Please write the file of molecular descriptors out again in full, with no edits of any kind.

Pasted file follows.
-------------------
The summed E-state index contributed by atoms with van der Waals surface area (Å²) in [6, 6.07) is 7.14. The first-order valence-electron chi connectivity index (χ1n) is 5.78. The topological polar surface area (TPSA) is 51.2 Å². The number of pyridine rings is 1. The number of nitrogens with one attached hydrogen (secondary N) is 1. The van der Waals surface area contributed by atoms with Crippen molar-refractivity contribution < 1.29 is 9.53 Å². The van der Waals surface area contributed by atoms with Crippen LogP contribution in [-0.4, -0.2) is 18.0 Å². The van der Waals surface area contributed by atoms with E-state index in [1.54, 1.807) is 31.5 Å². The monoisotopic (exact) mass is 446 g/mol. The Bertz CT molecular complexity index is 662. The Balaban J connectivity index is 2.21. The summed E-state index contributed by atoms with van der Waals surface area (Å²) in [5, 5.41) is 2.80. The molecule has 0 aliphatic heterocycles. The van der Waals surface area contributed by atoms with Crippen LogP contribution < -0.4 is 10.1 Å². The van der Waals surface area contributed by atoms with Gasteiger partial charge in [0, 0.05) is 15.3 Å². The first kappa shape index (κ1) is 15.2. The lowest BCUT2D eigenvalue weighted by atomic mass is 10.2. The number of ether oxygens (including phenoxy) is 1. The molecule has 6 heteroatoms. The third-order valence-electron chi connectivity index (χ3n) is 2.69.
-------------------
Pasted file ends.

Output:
The summed E-state index contributed by atoms with van der Waals surface area (Å²) in [6, 6.07) is 7.14. The first-order valence-electron chi connectivity index (χ1n) is 5.78. The topological polar surface area (TPSA) is 51.2 Å². The number of pyridine rings is 1. The number of nitrogens with one attached hydrogen (secondary N) is 1. The van der Waals surface area contributed by atoms with Crippen molar-refractivity contribution < 1.29 is 9.53 Å². The van der Waals surface area contributed by atoms with Crippen LogP contribution in [-0.4, -0.2) is 18.0 Å². The van der Waals surface area contributed by atoms with E-state index in [1.54, 1.807) is 31.5 Å². The monoisotopic (exact) mass is 446 g/mol. The Bertz CT molecular complexity index is 662. The Balaban J connectivity index is 2.21. The summed E-state index contributed by atoms with van der Waals surface area (Å²) in [5, 5.41) is 2.80. The molecule has 0 aliphatic heterocycles. The van der Waals surface area contributed by atoms with Crippen LogP contribution < -0.4 is 10.1 Å². The van der Waals surface area contributed by atoms with Gasteiger partial charge in [0, 0.05) is 15.3 Å². The first kappa shape index (κ1) is 15.2. The lowest BCUT2D eigenvalue weighted by atomic mass is 10.2. The number of ether oxygens (including phenoxy) is 1. The molecule has 6 heteroatoms. The third-order valence-electron chi connectivity index (χ3n) is 2.69.